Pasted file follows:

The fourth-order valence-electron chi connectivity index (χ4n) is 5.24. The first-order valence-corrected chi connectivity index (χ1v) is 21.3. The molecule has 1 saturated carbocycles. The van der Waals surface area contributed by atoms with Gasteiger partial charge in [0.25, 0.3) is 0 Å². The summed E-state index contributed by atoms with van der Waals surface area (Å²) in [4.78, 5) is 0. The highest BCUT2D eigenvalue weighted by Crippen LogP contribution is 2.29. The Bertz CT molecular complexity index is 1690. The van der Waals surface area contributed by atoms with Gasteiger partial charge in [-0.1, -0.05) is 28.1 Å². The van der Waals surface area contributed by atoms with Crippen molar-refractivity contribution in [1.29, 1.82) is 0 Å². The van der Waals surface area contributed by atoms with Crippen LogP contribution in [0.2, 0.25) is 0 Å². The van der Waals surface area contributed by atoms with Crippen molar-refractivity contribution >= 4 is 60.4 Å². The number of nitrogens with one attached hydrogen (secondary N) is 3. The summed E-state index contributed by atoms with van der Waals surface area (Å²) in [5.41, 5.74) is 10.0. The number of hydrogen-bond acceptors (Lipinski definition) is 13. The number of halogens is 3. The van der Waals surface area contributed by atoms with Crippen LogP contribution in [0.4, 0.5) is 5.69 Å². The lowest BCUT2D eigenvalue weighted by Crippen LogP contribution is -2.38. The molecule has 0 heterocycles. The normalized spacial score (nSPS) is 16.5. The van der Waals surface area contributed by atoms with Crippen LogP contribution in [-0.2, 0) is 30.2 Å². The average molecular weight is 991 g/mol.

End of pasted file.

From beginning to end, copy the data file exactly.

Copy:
The fourth-order valence-electron chi connectivity index (χ4n) is 5.24. The first-order valence-corrected chi connectivity index (χ1v) is 21.3. The molecule has 1 saturated carbocycles. The van der Waals surface area contributed by atoms with Gasteiger partial charge in [0.25, 0.3) is 0 Å². The summed E-state index contributed by atoms with van der Waals surface area (Å²) in [4.78, 5) is 0. The highest BCUT2D eigenvalue weighted by Crippen LogP contribution is 2.29. The Bertz CT molecular complexity index is 1690. The van der Waals surface area contributed by atoms with Gasteiger partial charge in [-0.1, -0.05) is 28.1 Å². The van der Waals surface area contributed by atoms with Crippen molar-refractivity contribution in [1.29, 1.82) is 0 Å². The van der Waals surface area contributed by atoms with Crippen LogP contribution in [0.2, 0.25) is 0 Å². The van der Waals surface area contributed by atoms with Crippen molar-refractivity contribution >= 4 is 60.4 Å². The number of nitrogens with one attached hydrogen (secondary N) is 3. The summed E-state index contributed by atoms with van der Waals surface area (Å²) in [5.41, 5.74) is 10.0. The number of hydrogen-bond acceptors (Lipinski definition) is 13. The number of halogens is 3. The van der Waals surface area contributed by atoms with Crippen LogP contribution in [0.4, 0.5) is 5.69 Å². The lowest BCUT2D eigenvalue weighted by Crippen LogP contribution is -2.38. The molecule has 0 heterocycles. The normalized spacial score (nSPS) is 16.5. The van der Waals surface area contributed by atoms with Crippen LogP contribution in [-0.2, 0) is 30.2 Å². The average molecular weight is 991 g/mol.